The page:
The Chinese government, from 1978/9 onward, bought food from rural farmers to supply urban consumers at a subsidised price. This was done as part of their overall policy to ensure/promote industrialisation, beginning with Deng Xiaoping.
From Unravelling China's Food Security Puzzle, 1979–2008 (2018) (pdf).
To support China’s industrialization, the urban food supply was protected and urban food prices were heavily subsidized by the reforming government. The government was the main trader between food producers and food consumers. It performed the role of food monopsonist in the farming sector and monopolist in the urban industrial sector, and largely controlled the food supply from the agricultural to the industrial regions.... The government had to meet the demands of the urban food consumers by procuring food from the rural producers and then selling it on.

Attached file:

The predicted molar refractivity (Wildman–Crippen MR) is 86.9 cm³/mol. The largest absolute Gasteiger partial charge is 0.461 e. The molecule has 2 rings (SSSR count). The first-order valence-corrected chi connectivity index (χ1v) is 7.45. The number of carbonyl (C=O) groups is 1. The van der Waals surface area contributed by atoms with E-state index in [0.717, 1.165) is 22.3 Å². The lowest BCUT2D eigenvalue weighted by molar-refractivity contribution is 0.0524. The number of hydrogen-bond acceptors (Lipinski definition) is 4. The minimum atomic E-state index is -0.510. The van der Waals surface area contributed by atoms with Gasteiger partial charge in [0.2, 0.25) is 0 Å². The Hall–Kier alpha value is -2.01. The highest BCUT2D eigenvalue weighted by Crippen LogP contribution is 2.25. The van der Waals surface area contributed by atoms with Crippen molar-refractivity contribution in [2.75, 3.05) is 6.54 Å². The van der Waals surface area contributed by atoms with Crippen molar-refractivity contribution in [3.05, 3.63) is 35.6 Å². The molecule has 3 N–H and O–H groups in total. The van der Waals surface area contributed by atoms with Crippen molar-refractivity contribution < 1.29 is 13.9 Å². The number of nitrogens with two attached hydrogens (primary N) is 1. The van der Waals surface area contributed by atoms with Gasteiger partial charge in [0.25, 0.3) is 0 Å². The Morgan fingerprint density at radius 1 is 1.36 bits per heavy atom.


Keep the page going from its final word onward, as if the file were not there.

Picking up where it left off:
The research shows that the Chinese government’s notion of food security includes the aims of not only maximizing grain output (food availability) but also ensuring a subsidized low-priced urban grain supply (food accessibility), implying a rural-to-urban welfare transfer via the state food monopoly mechanism.